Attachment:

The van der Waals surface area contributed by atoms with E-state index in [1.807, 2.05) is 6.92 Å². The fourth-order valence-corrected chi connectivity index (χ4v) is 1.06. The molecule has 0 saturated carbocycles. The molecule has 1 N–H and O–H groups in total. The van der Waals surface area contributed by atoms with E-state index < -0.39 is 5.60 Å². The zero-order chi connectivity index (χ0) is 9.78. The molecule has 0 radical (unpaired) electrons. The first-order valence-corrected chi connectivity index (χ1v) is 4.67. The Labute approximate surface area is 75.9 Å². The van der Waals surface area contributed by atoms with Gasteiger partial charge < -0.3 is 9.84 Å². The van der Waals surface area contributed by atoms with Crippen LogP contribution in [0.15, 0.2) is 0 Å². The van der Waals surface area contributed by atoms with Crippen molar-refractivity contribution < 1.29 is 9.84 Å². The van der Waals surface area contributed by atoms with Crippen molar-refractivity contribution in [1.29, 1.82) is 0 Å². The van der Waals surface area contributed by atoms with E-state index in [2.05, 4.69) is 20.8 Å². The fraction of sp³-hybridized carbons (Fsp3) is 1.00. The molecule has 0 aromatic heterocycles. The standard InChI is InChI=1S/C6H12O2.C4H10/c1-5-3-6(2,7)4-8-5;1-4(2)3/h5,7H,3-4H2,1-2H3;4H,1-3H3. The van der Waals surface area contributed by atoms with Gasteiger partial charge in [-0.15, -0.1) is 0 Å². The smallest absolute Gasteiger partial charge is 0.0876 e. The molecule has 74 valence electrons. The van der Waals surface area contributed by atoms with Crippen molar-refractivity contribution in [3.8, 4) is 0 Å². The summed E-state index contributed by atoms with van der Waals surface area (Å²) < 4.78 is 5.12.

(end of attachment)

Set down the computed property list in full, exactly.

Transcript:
The van der Waals surface area contributed by atoms with E-state index in [1.807, 2.05) is 6.92 Å². The fourth-order valence-corrected chi connectivity index (χ4v) is 1.06. The molecule has 0 saturated carbocycles. The molecule has 1 N–H and O–H groups in total. The van der Waals surface area contributed by atoms with E-state index < -0.39 is 5.60 Å². The zero-order chi connectivity index (χ0) is 9.78. The molecule has 0 radical (unpaired) electrons. The first-order valence-corrected chi connectivity index (χ1v) is 4.67. The Labute approximate surface area is 75.9 Å². The van der Waals surface area contributed by atoms with Gasteiger partial charge < -0.3 is 9.84 Å². The van der Waals surface area contributed by atoms with Crippen LogP contribution in [0.15, 0.2) is 0 Å². The van der Waals surface area contributed by atoms with Crippen molar-refractivity contribution < 1.29 is 9.84 Å². The van der Waals surface area contributed by atoms with Crippen molar-refractivity contribution in [1.29, 1.82) is 0 Å². The van der Waals surface area contributed by atoms with E-state index in [2.05, 4.69) is 20.8 Å². The fraction of sp³-hybridized carbons (Fsp3) is 1.00. The molecule has 0 aromatic heterocycles. The standard InChI is InChI=1S/C6H12O2.C4H10/c1-5-3-6(2,7)4-8-5;1-4(2)3/h5,7H,3-4H2,1-2H3;4H,1-3H3. The van der Waals surface area contributed by atoms with Gasteiger partial charge in [-0.15, -0.1) is 0 Å². The smallest absolute Gasteiger partial charge is 0.0876 e. The molecule has 74 valence electrons. The van der Waals surface area contributed by atoms with Crippen molar-refractivity contribution in [3.8, 4) is 0 Å². The summed E-state index contributed by atoms with van der Waals surface area (Å²) < 4.78 is 5.12.